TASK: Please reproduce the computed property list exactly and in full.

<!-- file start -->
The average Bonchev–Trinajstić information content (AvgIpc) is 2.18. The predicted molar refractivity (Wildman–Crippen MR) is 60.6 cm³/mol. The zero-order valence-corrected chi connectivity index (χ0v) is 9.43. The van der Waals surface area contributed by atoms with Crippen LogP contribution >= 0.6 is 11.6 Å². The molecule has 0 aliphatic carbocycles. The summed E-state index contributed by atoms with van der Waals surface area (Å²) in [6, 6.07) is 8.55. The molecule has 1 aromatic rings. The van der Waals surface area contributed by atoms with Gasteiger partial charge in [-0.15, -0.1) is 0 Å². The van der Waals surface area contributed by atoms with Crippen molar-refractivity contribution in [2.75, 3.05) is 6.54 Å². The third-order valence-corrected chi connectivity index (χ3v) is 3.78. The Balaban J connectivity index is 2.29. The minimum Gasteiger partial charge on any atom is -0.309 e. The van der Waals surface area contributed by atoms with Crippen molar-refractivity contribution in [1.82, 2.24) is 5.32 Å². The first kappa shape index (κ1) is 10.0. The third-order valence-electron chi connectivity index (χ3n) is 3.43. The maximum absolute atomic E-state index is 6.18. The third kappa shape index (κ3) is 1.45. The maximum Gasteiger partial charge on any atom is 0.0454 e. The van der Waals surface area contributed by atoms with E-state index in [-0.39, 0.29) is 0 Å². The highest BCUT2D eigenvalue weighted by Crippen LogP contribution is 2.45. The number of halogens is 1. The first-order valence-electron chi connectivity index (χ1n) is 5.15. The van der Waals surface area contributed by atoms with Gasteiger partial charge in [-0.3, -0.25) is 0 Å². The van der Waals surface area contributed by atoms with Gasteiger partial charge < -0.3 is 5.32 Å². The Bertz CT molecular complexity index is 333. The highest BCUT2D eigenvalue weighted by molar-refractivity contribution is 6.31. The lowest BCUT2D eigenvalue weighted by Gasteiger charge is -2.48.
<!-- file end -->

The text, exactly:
The average Bonchev–Trinajstić information content (AvgIpc) is 2.18. The predicted molar refractivity (Wildman–Crippen MR) is 60.6 cm³/mol. The zero-order valence-corrected chi connectivity index (χ0v) is 9.43. The van der Waals surface area contributed by atoms with Crippen LogP contribution >= 0.6 is 11.6 Å². The molecule has 0 aliphatic carbocycles. The summed E-state index contributed by atoms with van der Waals surface area (Å²) in [6, 6.07) is 8.55. The molecule has 1 aromatic rings. The van der Waals surface area contributed by atoms with Gasteiger partial charge in [-0.15, -0.1) is 0 Å². The van der Waals surface area contributed by atoms with Crippen molar-refractivity contribution in [2.75, 3.05) is 6.54 Å². The third-order valence-corrected chi connectivity index (χ3v) is 3.78. The Balaban J connectivity index is 2.29. The minimum Gasteiger partial charge on any atom is -0.309 e. The van der Waals surface area contributed by atoms with Crippen molar-refractivity contribution in [1.82, 2.24) is 5.32 Å². The first kappa shape index (κ1) is 10.0. The third-order valence-electron chi connectivity index (χ3n) is 3.43. The maximum absolute atomic E-state index is 6.18. The third kappa shape index (κ3) is 1.45. The maximum Gasteiger partial charge on any atom is 0.0454 e. The van der Waals surface area contributed by atoms with E-state index in [-0.39, 0.29) is 0 Å². The highest BCUT2D eigenvalue weighted by Crippen LogP contribution is 2.45. The number of halogens is 1. The first-order valence-electron chi connectivity index (χ1n) is 5.15. The van der Waals surface area contributed by atoms with Gasteiger partial charge in [-0.3, -0.25) is 0 Å². The van der Waals surface area contributed by atoms with Gasteiger partial charge < -0.3 is 5.32 Å². The Bertz CT molecular complexity index is 333. The highest BCUT2D eigenvalue weighted by molar-refractivity contribution is 6.31. The lowest BCUT2D eigenvalue weighted by Gasteiger charge is -2.48.